Green Marble Kitchen Countertop

by Barbara
(Stinson Beach, CA)

Green Marble - Serpentine

Green Marble - Serpentine

QUESTION:

We just had a beautiful polished green marble countertop installed in our kitchen.

Obviously I did not do my homework before hand, or we would have chosen to use granite.

After reading your site I would just like to know (even more) the best advice for keeping our countertop as good looking as possible, but not making ourselves crazy in the process.

Plan to use large cutting boards, trivets, wipe spills up quickly, etc. Will hot pots or pans placed on the counter damage it in any way?

Could you recommend the best daily cleaner/method to use, frequency of resealing, anything else we should know?

I would really appreciate your advice.

ANSWER:

Babara, don't fret just yet! You have green marble, which is often a unique sort of marble. There's a chance that your countertops will be just fine for the kitchen.

Really? How?

Well, there's a green stone that is often sold as "marble" because it looks like a marble, but it is actually "serpentine."

Serpentine is very dense and stain-resistant, is NOT sensitive to acids and does NOT etch.

Even if you don't have a true serpentine, most green marbles have some serpentine (a mineral) in them, so they aren't quite as sensitive as most marbles.

How to tell?

To find out what type of "marble" you have and thus learn how to properly care for it, you'll need to test it with lemon juice.

Test on left over pieces, if you have them. Usually your installer will take all these. If you don't have any, call your installer and see if you can get some from your exact slab.

Why test left over pieces? Because you want to test the exact stone that you have and... the test that will tell you what you have may etch the countertop, so don't want to do it on your newly installed marble. In fact, that is what you need to test.... does the stone etch.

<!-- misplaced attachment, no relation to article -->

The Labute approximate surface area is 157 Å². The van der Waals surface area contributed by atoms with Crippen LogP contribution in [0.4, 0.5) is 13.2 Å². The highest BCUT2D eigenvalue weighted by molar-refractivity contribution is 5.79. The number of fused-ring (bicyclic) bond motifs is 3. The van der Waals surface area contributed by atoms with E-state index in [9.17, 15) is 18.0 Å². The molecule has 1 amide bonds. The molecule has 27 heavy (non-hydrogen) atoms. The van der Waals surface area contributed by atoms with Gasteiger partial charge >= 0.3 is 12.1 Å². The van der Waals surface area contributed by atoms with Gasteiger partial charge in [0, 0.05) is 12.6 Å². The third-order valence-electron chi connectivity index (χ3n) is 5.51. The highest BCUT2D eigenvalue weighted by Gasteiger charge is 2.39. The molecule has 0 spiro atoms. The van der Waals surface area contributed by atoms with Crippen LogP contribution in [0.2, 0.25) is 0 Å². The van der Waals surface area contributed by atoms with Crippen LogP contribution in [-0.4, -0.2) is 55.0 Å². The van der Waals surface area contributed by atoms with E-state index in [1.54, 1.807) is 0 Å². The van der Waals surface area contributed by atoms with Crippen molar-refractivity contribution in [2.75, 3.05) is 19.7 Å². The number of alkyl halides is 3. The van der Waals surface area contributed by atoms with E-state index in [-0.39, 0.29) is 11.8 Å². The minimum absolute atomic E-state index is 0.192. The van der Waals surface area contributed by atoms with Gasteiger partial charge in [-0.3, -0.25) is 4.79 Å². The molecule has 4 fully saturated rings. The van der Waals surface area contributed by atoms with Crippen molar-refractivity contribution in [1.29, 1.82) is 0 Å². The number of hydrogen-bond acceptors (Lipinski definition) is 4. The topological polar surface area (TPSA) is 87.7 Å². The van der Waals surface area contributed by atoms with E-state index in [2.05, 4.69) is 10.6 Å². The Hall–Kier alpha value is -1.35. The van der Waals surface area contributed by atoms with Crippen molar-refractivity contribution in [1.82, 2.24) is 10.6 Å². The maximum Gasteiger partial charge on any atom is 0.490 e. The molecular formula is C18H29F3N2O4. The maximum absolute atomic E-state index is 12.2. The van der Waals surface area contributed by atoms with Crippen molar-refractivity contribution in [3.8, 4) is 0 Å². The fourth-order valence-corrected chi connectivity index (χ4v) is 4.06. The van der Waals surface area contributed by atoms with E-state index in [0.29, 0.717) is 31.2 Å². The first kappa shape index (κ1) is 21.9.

If you can't get a sample piece then pick a spot that is not really visible or will be covered by an appliance or something... maybe in a dark corner and test using lemon juice.

If the lemon juice leaves a dull etch mark, you have a sensitive marble. If not, most likely you have serpentine and won't have to worry about acidic foods or etching.

Sealing may not be necessary either, since polished marble/serpentine hardly absorbs a thing and won't take a sealer. Of course, you can test if a sealer is needed using water. Read about it via the link above.

If it does need sealing, then just test every year to determine when/if it needs re-sealing.

If the lemon juice DOES etch, then you'll need to take precautions you've outlined in your question.

I recommend you use only products safe for stone care. The following products would be beneficial:


  • Granite & Marble Cleaning Spray for daily/weekly use...


  • Topical Conditioning Polish for a little extra shine and protection...


  • Marble Polishing Paste... if testing shows your marble countertop is prone to etching this product will help rub out any etch marks you do get.


No... I would not make a practice of setting hot pots on it. 99% of the time hot pots don't present a problem on this stone, but characteristics widely vary with natural stone and cracking from thermal shock is a (rare) possibility. Using a trivet is so simple and common it just makes sense.

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oops?
by: Stacy

I thought I was purchasing green Onyx. I found out we may have a (sort of apple green in color) marble. It is in a shower. We are sealing it. Should we be concerned about green marble in the shower? Should we seal it more often? Thank you!

ANSWER:

Stacy, you don't typically need to seal anything in the shower unless you plan on drinking your coffee or eating spaghetti in there.

The only reason to seal is to retard staining. Not many-if any products you use in the shower will stain... especially with water rinsing it all away.

Also, many green marbles are actually very dense and won't take a sealer. It won't absorb. But if you try to seal it could create a big streaky mess.

So just don't bother. It's a waste of time and trouble in this instance.

Also, sealing does NOTHING to prevent etching (dull spots from contact with acids or alkalines). Now some bath products can etch marble and most generic household cleaning products will too, but the risk is low and again has nothing to do with sealing.

You need to learn what to use to clean it properly. Take a look at our products page and review all the pages on marble on this website.

Good Luck,
Ryan

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